Metropolitan Pavel (Pyotr Lebed) of the Ukrainian Orthodox Church of the Moscow Patriarchate (UOC-MP) has had his house arrest extended.

The court granted the prosecutor’s request to extend Pavel’s house arrest until July 1, with the requirement to wear an electronic ankle monitor, Ukrainian news outlet Suspilne reported.

The decision was made by the judges of the Solomyansky District Court in Kyiv. “We ask to extend the house arrest until July 1, on the charge that Pyotr Lebed justified armed aggression and humiliated citizens because of their religious beliefs,” prosecutor Yevhen Zavistovsky noted in the petition.

The prosecution argued that during the investigation, it was determined that the Metropolitan could potentially influence witnesses.


Although the court session was briefly interrupted by an air strike in the capital, it resumed after the break.

Pavel’s defense lawyers requested an alternative preventive measure, citing his health condition related to diabetes.

They argued for the removal of the electronic ankle monitor. However, the court upheld the decision to extend the house arrest.

On April 13, Dmytro Lubinets, the Ukrainian Parliament Commissioner for Human Rights, opened proceedings based on Pavel’s complaint.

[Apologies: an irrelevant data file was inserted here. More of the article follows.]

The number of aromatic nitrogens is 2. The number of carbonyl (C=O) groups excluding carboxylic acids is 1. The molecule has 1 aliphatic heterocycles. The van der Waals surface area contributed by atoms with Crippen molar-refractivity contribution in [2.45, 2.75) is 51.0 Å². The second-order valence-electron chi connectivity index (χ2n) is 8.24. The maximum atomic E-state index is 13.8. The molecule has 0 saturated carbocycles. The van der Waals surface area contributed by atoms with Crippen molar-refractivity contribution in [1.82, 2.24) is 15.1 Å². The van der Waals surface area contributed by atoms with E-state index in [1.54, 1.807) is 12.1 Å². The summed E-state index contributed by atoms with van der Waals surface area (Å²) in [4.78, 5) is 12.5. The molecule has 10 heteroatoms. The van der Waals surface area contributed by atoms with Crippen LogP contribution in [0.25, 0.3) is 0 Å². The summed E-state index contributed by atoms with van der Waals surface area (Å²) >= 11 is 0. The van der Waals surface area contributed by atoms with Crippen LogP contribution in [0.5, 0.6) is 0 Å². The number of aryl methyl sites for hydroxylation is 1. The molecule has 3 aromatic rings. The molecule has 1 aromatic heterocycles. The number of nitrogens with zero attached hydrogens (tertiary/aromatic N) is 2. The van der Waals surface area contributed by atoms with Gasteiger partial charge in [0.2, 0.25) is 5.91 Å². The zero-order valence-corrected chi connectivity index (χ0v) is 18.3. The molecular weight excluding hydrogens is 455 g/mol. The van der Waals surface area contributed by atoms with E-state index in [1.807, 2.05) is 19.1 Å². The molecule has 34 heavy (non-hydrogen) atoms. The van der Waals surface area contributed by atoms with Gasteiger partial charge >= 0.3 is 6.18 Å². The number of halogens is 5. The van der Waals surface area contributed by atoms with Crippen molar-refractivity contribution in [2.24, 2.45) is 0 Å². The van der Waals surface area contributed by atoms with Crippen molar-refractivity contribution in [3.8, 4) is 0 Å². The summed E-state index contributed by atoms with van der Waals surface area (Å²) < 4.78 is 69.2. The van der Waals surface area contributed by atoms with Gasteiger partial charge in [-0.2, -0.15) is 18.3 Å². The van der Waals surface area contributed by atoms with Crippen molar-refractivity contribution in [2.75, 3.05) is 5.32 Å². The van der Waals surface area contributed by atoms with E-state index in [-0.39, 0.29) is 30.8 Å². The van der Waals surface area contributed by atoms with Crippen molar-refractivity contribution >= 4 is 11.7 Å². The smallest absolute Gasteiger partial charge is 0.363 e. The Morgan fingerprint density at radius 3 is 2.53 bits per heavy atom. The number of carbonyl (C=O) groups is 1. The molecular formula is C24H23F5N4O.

The Ombudsman received an appeal from the Holy Dormition Kyiv-Pechersk Lavra (men’s monastery) of the UOC-MP regarding violating the right to freedom of conscience, religion, and discrimination, signed by Metropolitan Pavel of Vyshgorod and Chornobyl.

Grenade Thrown at Army Recruitment Centre in West Ukraine
Other Topics of Interest

Grenade Thrown at Army Recruitment Centre in West Ukraine

No one was injured in the incident. The facade and windows of the building were damaged, the regional police service said.

In late March, the Shevchenkiv District Court of Kyiv ordered a round-the-clock house arrest for Metropolitan Pavel. He was searched by employees of the Security Service of Ukraine and accused of supporting Russian aggression and inciting national and religious enmity.

During the May 29 trial, Pavel denied any affiliation with the Moscow Patriarchate and expressed his discontent with the nickname “Pasha Mercedes” attributed to him due to his fondness for expensive cars.


“I wonder why I’m called ‘Mercedes’? I’ve never been an enemy. On what basis am I being held? I understand that this is political,” he said.

To suggest a correction or clarification, write to us here
You can also highlight the text and press Ctrl + Enter